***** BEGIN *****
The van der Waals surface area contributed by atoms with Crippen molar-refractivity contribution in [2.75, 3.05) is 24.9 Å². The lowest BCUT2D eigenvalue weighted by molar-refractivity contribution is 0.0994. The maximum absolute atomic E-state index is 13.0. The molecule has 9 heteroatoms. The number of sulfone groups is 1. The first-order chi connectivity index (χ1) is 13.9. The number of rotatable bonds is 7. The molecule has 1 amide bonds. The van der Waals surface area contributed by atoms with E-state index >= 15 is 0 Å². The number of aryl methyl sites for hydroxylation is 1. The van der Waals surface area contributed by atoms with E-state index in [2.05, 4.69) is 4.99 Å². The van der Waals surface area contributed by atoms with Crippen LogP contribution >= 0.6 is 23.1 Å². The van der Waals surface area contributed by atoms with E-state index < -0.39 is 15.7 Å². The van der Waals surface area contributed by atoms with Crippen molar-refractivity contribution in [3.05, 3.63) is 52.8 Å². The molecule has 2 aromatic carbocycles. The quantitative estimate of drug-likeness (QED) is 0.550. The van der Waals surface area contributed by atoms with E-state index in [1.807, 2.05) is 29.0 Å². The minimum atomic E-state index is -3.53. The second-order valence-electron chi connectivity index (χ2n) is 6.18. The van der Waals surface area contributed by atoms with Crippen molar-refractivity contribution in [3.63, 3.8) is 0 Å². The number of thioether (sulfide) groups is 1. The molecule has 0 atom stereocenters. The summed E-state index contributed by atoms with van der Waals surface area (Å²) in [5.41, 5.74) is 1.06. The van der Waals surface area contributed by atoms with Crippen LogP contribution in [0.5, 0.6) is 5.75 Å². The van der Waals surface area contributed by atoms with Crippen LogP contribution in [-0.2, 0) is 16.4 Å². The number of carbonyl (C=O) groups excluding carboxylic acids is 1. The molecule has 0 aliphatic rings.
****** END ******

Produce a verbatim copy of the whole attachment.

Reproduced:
The van der Waals surface area contributed by atoms with Crippen molar-refractivity contribution in [2.75, 3.05) is 24.9 Å². The lowest BCUT2D eigenvalue weighted by molar-refractivity contribution is 0.0994. The maximum absolute atomic E-state index is 13.0. The molecule has 9 heteroatoms. The number of sulfone groups is 1. The first-order chi connectivity index (χ1) is 13.9. The number of rotatable bonds is 7. The molecule has 1 amide bonds. The van der Waals surface area contributed by atoms with E-state index >= 15 is 0 Å². The number of aryl methyl sites for hydroxylation is 1. The van der Waals surface area contributed by atoms with E-state index in [2.05, 4.69) is 4.99 Å². The van der Waals surface area contributed by atoms with Crippen LogP contribution >= 0.6 is 23.1 Å². The van der Waals surface area contributed by atoms with E-state index < -0.39 is 15.7 Å². The van der Waals surface area contributed by atoms with Crippen molar-refractivity contribution in [3.05, 3.63) is 52.8 Å². The molecule has 2 aromatic carbocycles. The quantitative estimate of drug-likeness (QED) is 0.550. The van der Waals surface area contributed by atoms with E-state index in [1.807, 2.05) is 29.0 Å². The minimum atomic E-state index is -3.53. The second-order valence-electron chi connectivity index (χ2n) is 6.18. The van der Waals surface area contributed by atoms with Crippen molar-refractivity contribution in [3.63, 3.8) is 0 Å². The number of thioether (sulfide) groups is 1. The molecule has 0 atom stereocenters. The summed E-state index contributed by atoms with van der Waals surface area (Å²) in [5.41, 5.74) is 1.06. The van der Waals surface area contributed by atoms with Crippen LogP contribution in [0.5, 0.6) is 5.75 Å². The van der Waals surface area contributed by atoms with Crippen LogP contribution in [-0.2, 0) is 16.4 Å². The number of carbonyl (C=O) groups excluding carboxylic acids is 1. The molecule has 0 aliphatic rings.